THE LIBERTY ROAD
EXCLUSIVE SALE OF ORIGINAL D-DAY MONUMENTS

THE « LIBERTY ROAD » HISTORY

Soon after the end of the Second World War, Mr Guy de la Vasselais, French liaison officer to General George Patton, suggested the idea of erecting a monument to commemorate the Liberation of France by the American Armies, and to honor the soldiers who sacrificed much in so doing: a monument that would symbolize the idea of Liberty. However he thought that a single monument would be inappropriate to express the immense gratitude of the French people toward their Liberators. He therefore suggested the installation of a distinctive marker placed at each kilometer interval along the roads followed by General Patton’s III rd Army.

Michelin road map «Liberty Road» published in 1947

Stamp commemorating
the inauguration of the
« Liberty Road ».
September 10, 1947


Beginning at Utah Beach in Normandy and ending at Bastogne in Belgium, the Liberty Road goes through the cities of Saint Malo, Rennes, Angers, Le Mans, Chartres, Fontainebleau, Reims, Verdun and Metz, and then through the Grand Duchy of Luxembourg. Altogether the Monument consists of 1146 Milestones. The design of these Milestones, though simple, is most symbolic: The Flaming Torch of the Statue of Liberty, emerging from the sea, is carried eastward. Along the circumference of the Milestone’s dome-shaped top, the 48 stars of the United States Flag remind us that brave men from each state of that great Nation took part in the Liberation of France.

The New York Times, Tuesday, September 23, 1947
The New York Times,
Tuesday, September 23, 1947
The New York Times, Tuesday, July 10, 1947
The New York Times,
Tuesday, July 10, 1947

The “Liberty Road” was officially opened on September 17, 1947 at Fontainebleau, by Mr Paul Ramadier, then President du Conseil, in the presence of Mr Jefferson Caffery, United States Ambassador to France and members of the American Legion.

Many military and civilian dignitaries of the Allied Nations were also present at the ceremonies.

PRESIDENT H. TRUMAN To mark the anniversary of the Allies landing in France on June 6, 1944, French President Vincent Auriol makes a gift of a bronze replica of a Liberty Road Milestone to President Harry Truman.
PRESIDENT H. TRUMAN
To mark the anniversary of the Allies landing in France on June 6, 1944, French President Vincent Auriol makes a gift of a bronze replica of a Liberty Road Milestone to President Harry Truman.
G.M. Winter and Commander Griffith of the American Legion inaugurating the Milestone 0 at Sainte-Mère-Eglise. July 15, 1947.
G.M. Winter and Commander Griffith of the American Legion inaugurating the Milestone 0 at Sainte-Mère-Eglise. July 15, 1947.

PRESIDENT D. EISENHOWER Sainte-Mère-Eglise, June 6, 1952: General Dwight D. Eisenhower places a wreath in front of Milestone 0.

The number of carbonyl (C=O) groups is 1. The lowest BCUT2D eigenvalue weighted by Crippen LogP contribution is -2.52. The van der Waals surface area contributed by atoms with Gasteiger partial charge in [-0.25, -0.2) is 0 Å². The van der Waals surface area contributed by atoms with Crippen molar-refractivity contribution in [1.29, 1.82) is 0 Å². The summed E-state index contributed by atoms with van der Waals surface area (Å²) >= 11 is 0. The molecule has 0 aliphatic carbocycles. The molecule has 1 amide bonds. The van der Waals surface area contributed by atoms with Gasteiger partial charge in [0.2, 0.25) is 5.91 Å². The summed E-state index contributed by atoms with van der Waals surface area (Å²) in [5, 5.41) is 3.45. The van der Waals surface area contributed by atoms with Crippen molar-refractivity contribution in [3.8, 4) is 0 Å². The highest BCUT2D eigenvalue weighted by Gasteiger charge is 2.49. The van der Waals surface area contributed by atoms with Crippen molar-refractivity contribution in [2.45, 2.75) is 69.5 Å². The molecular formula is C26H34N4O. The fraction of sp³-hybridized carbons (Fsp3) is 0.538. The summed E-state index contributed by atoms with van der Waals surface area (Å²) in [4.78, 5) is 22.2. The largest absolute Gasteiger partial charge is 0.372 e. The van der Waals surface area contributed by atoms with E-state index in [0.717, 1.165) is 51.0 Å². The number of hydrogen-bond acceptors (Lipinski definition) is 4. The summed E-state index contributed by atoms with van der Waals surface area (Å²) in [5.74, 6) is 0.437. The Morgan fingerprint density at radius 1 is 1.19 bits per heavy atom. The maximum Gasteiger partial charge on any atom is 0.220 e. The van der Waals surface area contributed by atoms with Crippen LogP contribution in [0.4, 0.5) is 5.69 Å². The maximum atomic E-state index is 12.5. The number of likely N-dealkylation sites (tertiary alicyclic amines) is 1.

PRESIDENT D. EISENHOWER
Sainte-Mère-Eglise, June 6, 1952: General Dwight D. Eisenhower places a wreath in front of Milestone 0."

All who travel the “Liberty Road” must sense something of the spirit of comradeship and common destiny that strengthened the soldiers of the Allied Forces who fought their way along that route in 1944. The same firm unity is still necessary if we are to maintain human dignity and freedom and secure a just peace for men now living and for the generations to follow.




Speech by General Dwight D. Eisenhower

The New York Times February 2, 1947
The New York Times,
February 2, 1947
The New York Times May 8, 1947
The New York Times,
May 8, 1947
The New York Times September 19, 1947
The New York Times,
September 19, 1947
The New York Times June 12, 1948
The New York Times,
June 12, 1948

Forty years later, the Liberty Monuments still stand proudly along those French roads. President Reagan, accompanied by many heads of State, came in 1984 to mark the 40th anniversary of D-Day. All stood to meditate at the site where the first American troops landed to restore Liberty to France. Since the dedication of the Liberty Road in 1947, millions of visitors have come to visit these Monuments and to remember.

Utah-Beach, June 6, 1984: President Ronal Reagan, President François Mitterrand, Queen Elisabeth II, King Baudoin of Belgium and King Olaf V of Norway meditate in front of Milestone 00 of the “Liberty Road”.
PRESIDENT RONALD REAGAN, PRESIDENT FRANÇOIS MITTERRAND, QUEEN ELISABETH II, KING BAUDOIN OF BELGIUM AND KING OLAF V OF NORWAY
meditate in front of Milestone 00 of the “Liberty Road”
at Utah-Beach, June 6, 1984.

Presidential Statement

In this year of 1984, we have been celebrating the hard-fought liberation of Europe 40 years ago. The restoration of the memorials along the freedom road – the “Voie de la Liberté” – is a fitting tribute indeed to those who trod that road in defense of liberty. May these memorials serve as a continuing reminder of the sacrifice of so many lives, and of the commitment we must all maintain to promote peace and preserve the legacy of freedom for ourselves and future generations.

Ronald Reagan
President of the United State of America